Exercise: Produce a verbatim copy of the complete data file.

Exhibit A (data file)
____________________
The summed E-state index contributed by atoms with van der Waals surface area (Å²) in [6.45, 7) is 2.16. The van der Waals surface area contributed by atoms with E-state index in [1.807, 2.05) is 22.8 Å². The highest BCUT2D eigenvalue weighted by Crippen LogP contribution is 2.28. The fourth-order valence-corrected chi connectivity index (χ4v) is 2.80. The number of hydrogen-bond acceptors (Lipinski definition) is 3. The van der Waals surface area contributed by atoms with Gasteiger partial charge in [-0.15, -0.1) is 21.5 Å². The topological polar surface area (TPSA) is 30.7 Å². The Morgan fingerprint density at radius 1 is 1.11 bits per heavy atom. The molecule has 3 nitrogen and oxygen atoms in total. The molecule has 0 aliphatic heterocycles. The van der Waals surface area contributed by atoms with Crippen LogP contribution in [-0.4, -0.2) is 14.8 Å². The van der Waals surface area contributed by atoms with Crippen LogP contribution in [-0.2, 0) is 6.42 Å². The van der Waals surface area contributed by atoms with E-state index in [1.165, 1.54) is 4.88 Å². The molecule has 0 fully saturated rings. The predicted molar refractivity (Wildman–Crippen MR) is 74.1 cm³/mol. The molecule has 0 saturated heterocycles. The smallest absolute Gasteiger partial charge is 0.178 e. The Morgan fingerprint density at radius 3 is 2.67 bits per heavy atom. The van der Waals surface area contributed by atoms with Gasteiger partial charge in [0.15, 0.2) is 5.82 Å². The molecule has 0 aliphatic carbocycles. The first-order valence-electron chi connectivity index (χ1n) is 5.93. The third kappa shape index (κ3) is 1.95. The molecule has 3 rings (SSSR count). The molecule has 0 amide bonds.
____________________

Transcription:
The summed E-state index contributed by atoms with van der Waals surface area (Å²) in [6.45, 7) is 2.16. The van der Waals surface area contributed by atoms with E-state index in [1.807, 2.05) is 22.8 Å². The highest BCUT2D eigenvalue weighted by Crippen LogP contribution is 2.28. The fourth-order valence-corrected chi connectivity index (χ4v) is 2.80. The number of hydrogen-bond acceptors (Lipinski definition) is 3. The van der Waals surface area contributed by atoms with Gasteiger partial charge in [-0.15, -0.1) is 21.5 Å². The topological polar surface area (TPSA) is 30.7 Å². The Morgan fingerprint density at radius 1 is 1.11 bits per heavy atom. The molecule has 3 nitrogen and oxygen atoms in total. The molecule has 0 aliphatic heterocycles. The van der Waals surface area contributed by atoms with Crippen LogP contribution in [-0.4, -0.2) is 14.8 Å². The van der Waals surface area contributed by atoms with Crippen LogP contribution in [-0.2, 0) is 6.42 Å². The van der Waals surface area contributed by atoms with E-state index in [1.165, 1.54) is 4.88 Å². The molecule has 0 fully saturated rings. The predicted molar refractivity (Wildman–Crippen MR) is 74.1 cm³/mol. The molecule has 0 saturated heterocycles. The smallest absolute Gasteiger partial charge is 0.178 e. The Morgan fingerprint density at radius 3 is 2.67 bits per heavy atom. The van der Waals surface area contributed by atoms with Gasteiger partial charge in [0.15, 0.2) is 5.82 Å². The molecule has 0 aliphatic carbocycles. The first-order valence-electron chi connectivity index (χ1n) is 5.93. The third kappa shape index (κ3) is 1.95. The molecule has 3 rings (SSSR count). The molecule has 0 amide bonds.